There has been one team this offseason that has made a ton of noise, moving veteran players to shave payroll and acquire some prospects. They’ve also shown a willingness to take on contracts in return, to make deals happen. The Seattle Mariners are going through their own rebuilding right now, and I think they align very well to make a deal with the Cubs. For the Cubs, RHP Tyler Chatwood’s 2018 struggles are well know. As he tried to live up to a bigger contract, and possibly more pressure in a winning situation, Chatwood just couldn’t throw strikes with any consistency. He still showed nasty stuff in games, but it’s just not a fit for a team that is in their competitive window, like the Cubs. The Mariners could nurture him in their rotation, outside of the bright lights of a contending team. He will be 28 in 2019, so not old by any stretch. Plus, if he performs, he could be a nice flip piece at the deadline for them. For the Cubs, 2B Dee Gordon could be a really nice fit in their lineup, in a lot of ways. While Gordon’s 2018 season was not his best, he did fight a toe injury all year, probably hurting his game worse than it would others. Pairing his glove at 2B with Javier Baez at SS would be every bit as good of a middle infield that there is in the game. Gordon has the chops to be a leadoff hitter, which is another thing the Cubs haven’t really had since Dexter Fowler’s departure. Chatwood’s contract is a year shorter than Gordon’s, so I suspect that the Cubs could get a little money as part of any deal that happens. There would probably need to be a prospect going back to the Mariners, but I doubt it would be anything of significance. Ben Zobrist’s last season under contract in 2019 will most likely be as a super utility player, the role he served best in Tampa under Joe Maddon. I think he will become the de facto main pinch hitter, and that was the biggest reason that the Cubs decided to move on from Tommy La Stella. Addison Russell’s future with the Cubs is still murky, at best, but at minimum he’s missing the first month + of the season due to his suspension, so they need a permanent solution in the every-day lineup.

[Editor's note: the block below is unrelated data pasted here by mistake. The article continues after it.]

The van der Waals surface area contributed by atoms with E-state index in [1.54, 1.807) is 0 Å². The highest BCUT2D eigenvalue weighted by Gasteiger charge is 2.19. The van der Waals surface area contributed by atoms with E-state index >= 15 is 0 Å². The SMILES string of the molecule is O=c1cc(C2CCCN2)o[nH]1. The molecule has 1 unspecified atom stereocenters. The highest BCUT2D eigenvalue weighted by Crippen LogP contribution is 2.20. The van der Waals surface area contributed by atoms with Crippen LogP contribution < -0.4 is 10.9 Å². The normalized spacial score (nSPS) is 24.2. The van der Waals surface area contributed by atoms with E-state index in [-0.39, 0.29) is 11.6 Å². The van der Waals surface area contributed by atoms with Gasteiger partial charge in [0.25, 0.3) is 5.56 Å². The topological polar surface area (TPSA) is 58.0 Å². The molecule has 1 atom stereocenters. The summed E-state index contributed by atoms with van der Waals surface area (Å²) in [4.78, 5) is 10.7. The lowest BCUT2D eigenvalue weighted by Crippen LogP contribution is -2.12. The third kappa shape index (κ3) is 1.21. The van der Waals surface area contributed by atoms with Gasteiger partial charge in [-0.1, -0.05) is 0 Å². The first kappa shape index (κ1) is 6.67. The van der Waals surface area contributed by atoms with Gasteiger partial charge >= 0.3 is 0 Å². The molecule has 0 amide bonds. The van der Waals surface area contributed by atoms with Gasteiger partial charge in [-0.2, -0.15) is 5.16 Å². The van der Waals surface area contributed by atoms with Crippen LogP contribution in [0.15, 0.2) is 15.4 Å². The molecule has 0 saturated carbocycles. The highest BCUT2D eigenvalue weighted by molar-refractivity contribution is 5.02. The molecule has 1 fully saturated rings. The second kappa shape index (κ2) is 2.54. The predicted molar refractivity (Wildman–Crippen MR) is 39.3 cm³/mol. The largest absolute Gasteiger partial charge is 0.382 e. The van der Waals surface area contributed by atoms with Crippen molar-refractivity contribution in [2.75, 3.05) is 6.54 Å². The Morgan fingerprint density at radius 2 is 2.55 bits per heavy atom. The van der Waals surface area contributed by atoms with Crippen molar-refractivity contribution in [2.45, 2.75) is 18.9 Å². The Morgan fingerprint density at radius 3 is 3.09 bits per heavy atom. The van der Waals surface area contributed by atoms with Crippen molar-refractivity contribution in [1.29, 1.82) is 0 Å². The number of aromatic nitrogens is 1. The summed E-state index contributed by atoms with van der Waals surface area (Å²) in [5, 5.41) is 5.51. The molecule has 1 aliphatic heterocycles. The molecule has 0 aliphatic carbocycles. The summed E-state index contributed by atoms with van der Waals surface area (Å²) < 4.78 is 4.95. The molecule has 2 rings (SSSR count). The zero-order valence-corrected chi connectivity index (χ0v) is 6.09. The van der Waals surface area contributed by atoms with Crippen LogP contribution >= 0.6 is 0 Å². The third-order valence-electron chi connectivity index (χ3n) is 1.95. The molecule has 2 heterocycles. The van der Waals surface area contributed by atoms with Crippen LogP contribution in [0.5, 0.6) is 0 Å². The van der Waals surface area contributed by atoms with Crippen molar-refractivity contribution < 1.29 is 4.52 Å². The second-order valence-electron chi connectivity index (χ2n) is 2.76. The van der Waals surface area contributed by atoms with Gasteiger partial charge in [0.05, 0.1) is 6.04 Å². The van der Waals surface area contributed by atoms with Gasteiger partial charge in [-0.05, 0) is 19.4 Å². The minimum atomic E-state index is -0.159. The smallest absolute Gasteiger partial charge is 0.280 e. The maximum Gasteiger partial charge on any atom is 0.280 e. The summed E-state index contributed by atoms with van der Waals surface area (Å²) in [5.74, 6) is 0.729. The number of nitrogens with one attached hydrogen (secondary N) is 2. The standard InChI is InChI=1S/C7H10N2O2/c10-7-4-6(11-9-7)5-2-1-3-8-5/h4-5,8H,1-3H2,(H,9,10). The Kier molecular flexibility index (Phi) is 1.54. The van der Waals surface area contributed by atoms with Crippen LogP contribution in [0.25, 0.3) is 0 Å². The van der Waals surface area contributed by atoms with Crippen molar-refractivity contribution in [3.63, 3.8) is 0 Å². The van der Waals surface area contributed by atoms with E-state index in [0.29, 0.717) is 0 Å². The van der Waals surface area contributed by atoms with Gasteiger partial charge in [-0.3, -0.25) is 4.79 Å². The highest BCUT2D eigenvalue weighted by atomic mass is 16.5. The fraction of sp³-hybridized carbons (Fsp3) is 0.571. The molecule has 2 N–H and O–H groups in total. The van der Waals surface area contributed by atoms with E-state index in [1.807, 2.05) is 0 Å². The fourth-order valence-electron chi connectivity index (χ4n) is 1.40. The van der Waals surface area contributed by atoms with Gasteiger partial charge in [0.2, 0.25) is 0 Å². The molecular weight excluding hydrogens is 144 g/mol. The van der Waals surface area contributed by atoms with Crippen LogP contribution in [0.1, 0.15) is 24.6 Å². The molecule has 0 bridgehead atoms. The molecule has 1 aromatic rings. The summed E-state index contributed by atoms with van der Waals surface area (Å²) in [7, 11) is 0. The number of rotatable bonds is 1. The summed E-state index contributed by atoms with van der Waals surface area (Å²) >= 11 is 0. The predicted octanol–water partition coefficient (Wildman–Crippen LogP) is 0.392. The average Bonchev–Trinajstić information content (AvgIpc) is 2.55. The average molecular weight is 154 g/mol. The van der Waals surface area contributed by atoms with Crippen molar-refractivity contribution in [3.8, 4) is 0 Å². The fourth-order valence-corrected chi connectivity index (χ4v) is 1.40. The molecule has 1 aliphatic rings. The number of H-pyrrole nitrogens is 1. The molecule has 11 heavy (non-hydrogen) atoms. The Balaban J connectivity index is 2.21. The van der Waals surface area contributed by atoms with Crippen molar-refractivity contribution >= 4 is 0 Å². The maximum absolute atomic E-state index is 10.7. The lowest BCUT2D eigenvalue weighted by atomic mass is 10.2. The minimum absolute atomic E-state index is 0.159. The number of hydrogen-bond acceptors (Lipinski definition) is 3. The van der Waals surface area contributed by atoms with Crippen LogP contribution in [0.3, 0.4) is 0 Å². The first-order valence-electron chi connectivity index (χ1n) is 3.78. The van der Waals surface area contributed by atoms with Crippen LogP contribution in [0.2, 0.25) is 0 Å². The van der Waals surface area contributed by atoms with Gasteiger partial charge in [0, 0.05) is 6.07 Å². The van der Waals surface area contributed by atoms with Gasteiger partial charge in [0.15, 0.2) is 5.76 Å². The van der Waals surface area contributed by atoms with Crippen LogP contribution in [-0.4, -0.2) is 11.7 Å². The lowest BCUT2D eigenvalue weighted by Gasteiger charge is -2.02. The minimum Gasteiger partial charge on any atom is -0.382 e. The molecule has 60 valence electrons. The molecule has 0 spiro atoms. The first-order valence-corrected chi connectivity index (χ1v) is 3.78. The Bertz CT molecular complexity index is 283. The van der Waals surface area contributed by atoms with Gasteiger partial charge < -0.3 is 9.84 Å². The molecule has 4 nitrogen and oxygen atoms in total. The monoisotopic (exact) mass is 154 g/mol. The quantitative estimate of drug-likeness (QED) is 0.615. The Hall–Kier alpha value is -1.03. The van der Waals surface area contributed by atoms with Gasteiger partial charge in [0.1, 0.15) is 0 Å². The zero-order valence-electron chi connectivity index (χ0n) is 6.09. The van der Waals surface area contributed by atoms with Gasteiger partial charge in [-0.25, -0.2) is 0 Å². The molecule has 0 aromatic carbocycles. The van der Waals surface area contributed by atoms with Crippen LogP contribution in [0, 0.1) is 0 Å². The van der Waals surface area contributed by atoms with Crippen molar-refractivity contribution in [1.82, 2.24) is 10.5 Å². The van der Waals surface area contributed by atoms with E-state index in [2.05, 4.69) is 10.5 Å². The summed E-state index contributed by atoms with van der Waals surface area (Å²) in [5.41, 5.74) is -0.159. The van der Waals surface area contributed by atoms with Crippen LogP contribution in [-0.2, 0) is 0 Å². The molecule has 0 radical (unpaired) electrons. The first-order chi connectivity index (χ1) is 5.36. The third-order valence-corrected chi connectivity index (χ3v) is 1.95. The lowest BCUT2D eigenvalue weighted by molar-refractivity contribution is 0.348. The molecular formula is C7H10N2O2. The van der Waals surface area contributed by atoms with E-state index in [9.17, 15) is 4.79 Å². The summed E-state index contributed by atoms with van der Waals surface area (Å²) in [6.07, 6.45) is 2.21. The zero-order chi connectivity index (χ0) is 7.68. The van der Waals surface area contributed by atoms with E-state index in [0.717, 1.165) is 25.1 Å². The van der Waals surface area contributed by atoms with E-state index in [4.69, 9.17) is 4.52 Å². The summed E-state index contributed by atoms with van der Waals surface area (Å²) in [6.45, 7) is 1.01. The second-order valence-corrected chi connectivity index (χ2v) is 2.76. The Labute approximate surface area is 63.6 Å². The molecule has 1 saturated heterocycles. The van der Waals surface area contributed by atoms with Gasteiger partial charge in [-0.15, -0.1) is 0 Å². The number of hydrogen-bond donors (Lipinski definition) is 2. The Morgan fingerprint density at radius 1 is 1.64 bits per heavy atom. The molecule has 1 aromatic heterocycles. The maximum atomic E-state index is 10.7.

These moves probably do not fill all of the holes that the Cubs still need to address, but they do rearrange which dollars are committed to which positions. As the previous article I linked at the top explains, the Cubs have money to spend. While they’d prefer to spend less, as would any other team, there are strong facts available to see that they will not be limited by any artificial barrier created by the current collective bargaining agreement in Major League Baseball. Theo Epstein has often talked about striking when opportunity presents itself. Being able to add a 26 year old superstar player that would fit nicely with the core that is already in place is just too hard to pass up. I know the overwhelming rhetoric out there is that the Cubs will not be involved in any big-name free agents this offseason due to financial constraints, but until he signs with another team, I believe that Bryce Harper will be playing for the Chicago Cubs in 2019.